Dept Homeland Security Pitches Cyber Vulnerability Disclosure Policy
The Department of Homeland Security’s (DHS) Cybersecurity and Infrastructure Security Agency (CISA) has drafted a directive that would require government agencies to develop and publish a cyber vulnerability disclosure policy (VDP).
The order applies to all federal executive branch departments and agencies except for the Department of Defense, Central Intelligence Agency and the Office of the Director of National Intelligence. CISA is asking for public comment on the initiative, the first time the agency has requested public feedback ahead of issuing a directive. Should the order advance, agencies will have 180 days to publish their vulnerability disclosure policies.
“A vulnerability disclosure policy facilitates an agency’s awareness of otherwise unknown vulnerabilities,” CISA wrote in the order. “It commits the agency to authorize good faith security research and respond to vulnerability reports, and sets expectations for reporters.” The document bears CISA director Christopher Krebs name on it.
Most federal agencies don’t have a formal way for third parties to point out security flaws in their systems or procedures to handle such information, the document reads. Right now, only a handful of agencies accept security input from outsiders. “These circumstances create an environment that delays or discourages the public from reporting potential information security problems to the government, which can prevent these issues from being discovered and fixed before they are exploited or publicly disclosed,” the order said.
A VDP is designed to help people who have “seen something to say something to those who can fix it,” wrote Jeanette Manfra, CISA assistant director for cybersecurity, in a blog post. “It makes clear that an agency welcomes and authorizes good faith security research on specific, internet-accessible systems,” she said.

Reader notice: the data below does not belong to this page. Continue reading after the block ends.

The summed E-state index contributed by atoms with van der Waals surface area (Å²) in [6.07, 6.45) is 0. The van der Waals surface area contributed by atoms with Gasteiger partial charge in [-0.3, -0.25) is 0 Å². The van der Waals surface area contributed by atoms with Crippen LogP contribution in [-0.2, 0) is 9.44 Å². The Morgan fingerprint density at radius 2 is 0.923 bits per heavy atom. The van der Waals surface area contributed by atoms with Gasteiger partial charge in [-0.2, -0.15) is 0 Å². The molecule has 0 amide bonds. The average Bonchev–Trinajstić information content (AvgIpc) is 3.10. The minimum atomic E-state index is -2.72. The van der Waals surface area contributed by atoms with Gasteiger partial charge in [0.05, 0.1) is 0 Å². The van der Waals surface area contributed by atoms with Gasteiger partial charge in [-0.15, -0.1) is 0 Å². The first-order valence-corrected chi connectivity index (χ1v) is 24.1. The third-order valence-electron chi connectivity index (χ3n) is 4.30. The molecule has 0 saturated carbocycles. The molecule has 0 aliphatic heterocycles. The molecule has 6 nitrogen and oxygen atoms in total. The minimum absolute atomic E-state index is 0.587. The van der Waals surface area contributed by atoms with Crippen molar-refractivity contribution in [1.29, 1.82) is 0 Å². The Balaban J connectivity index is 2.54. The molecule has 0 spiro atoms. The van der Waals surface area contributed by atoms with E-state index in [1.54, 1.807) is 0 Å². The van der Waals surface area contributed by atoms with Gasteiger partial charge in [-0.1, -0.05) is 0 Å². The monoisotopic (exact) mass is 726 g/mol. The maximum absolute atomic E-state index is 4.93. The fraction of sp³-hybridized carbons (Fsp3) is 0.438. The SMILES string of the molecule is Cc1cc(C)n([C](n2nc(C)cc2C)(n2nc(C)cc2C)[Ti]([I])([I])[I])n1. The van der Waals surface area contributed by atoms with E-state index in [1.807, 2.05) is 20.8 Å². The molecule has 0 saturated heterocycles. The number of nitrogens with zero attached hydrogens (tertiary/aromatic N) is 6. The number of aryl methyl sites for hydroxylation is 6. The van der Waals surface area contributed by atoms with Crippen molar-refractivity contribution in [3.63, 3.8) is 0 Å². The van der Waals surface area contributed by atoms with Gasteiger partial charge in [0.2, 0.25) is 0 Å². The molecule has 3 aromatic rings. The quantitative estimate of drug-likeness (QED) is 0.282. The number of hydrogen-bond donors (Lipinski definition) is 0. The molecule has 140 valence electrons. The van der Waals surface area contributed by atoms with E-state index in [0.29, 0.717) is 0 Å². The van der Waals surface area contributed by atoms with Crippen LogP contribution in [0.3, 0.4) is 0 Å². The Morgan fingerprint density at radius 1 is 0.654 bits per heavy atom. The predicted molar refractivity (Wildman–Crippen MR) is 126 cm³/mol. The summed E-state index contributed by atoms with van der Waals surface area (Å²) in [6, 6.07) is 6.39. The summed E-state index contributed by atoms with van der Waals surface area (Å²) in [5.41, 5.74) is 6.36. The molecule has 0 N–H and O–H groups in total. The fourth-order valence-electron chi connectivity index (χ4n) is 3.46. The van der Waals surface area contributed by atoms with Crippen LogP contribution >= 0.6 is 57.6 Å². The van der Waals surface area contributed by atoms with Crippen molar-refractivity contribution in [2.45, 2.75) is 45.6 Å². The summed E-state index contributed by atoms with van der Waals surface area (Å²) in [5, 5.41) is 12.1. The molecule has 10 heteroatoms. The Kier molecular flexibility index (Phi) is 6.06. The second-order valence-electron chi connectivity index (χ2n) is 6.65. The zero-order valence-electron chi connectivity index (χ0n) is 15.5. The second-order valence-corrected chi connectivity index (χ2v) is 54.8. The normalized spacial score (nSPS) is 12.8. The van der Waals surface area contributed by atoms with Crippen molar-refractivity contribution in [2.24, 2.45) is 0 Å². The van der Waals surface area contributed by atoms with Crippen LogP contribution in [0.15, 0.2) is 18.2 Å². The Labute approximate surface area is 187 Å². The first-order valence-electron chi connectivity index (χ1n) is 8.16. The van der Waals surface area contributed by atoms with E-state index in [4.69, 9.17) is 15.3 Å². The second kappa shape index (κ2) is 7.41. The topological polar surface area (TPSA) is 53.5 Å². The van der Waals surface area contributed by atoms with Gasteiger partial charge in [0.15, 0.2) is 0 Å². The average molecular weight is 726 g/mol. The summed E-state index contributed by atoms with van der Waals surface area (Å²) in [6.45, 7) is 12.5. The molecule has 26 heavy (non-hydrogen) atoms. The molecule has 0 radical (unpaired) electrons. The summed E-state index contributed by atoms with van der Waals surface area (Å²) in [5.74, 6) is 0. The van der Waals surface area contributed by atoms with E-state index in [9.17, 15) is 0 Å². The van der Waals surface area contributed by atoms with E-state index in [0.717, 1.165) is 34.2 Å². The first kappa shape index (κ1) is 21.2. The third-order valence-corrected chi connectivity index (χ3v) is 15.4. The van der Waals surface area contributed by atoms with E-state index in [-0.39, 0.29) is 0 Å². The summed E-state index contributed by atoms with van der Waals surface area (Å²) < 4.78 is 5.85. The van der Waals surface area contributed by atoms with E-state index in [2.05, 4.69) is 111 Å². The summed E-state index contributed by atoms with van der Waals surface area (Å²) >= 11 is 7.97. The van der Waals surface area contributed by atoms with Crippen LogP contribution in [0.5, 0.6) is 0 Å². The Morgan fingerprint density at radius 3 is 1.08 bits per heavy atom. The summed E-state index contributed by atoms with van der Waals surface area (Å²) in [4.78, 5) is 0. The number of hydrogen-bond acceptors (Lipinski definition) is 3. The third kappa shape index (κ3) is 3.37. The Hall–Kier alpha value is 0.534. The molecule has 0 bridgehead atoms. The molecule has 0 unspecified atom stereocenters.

CISA will accept public comments from the public until December 27, 2019. “We want to hear from people with personal or institutional expertise in vulnerability disclosure,” Manfra said. “In seeking public comment, we’re also nodding to the fact that, to our knowledge, a requirement for individual enterprises to maintain a vulnerability disclosure policy has never been done before, and certainly not on this scale,” she said.
Manfra touched on why CISA’s directive isn’t a mandate for a national, or universal VDP. Basically, CISA thinks it’s a good goal but an “unrealistic starting place” for most agencies. “Instead, the directive supports a phased approach to widening scope, allowing each enterprise – comprised of the humans and their organizational tools, norms, and culture – to level up incrementally,” she wrote.
The cyber agency also clarified what the directive does and doesn’t do.
Here’s what it does:
- Lights a fire. Each agency must publish a VDP and maintain handling procedures, and the directive outlines a set of required elements for both.
- Draws a line in the sand. Systems “born” after publication of a VDP must be included in scope of an agency’s VDP.
- Expands the circle. Until everything is included, at least one new system or service must be added every 90 days to the scope of an agency’s VDP.
- Starts the clock. There’s an upper bound – 2 years from issuance, in this draft – for when all internet-accessible systems must be in scope.
- All are welcome. Anyone that finds a problem must be able to report it to an agency.
- No “catch and keep”. An agency may only request a reasonably time-limited restriction against outside disclosure to comply with their VDP.
- Defense, not offense. Submissions are for defensive purposes; they don’t go to the Vulnerabilities Equities Process.
Here’s what it doesn’t do:
- Does not establish a ”federal bug bounty”. A bug bounty is a program that pays researchers for valid and impactful findings. Nothing in the directive prevents individual agencies from establishing a bug bounty of their own.
- Does not create a “national VDP”. The directive is an executive branch policy instruction that requires federal civilian executive branch agencies to have a VDP. The difference might appear slight but they’re very different things.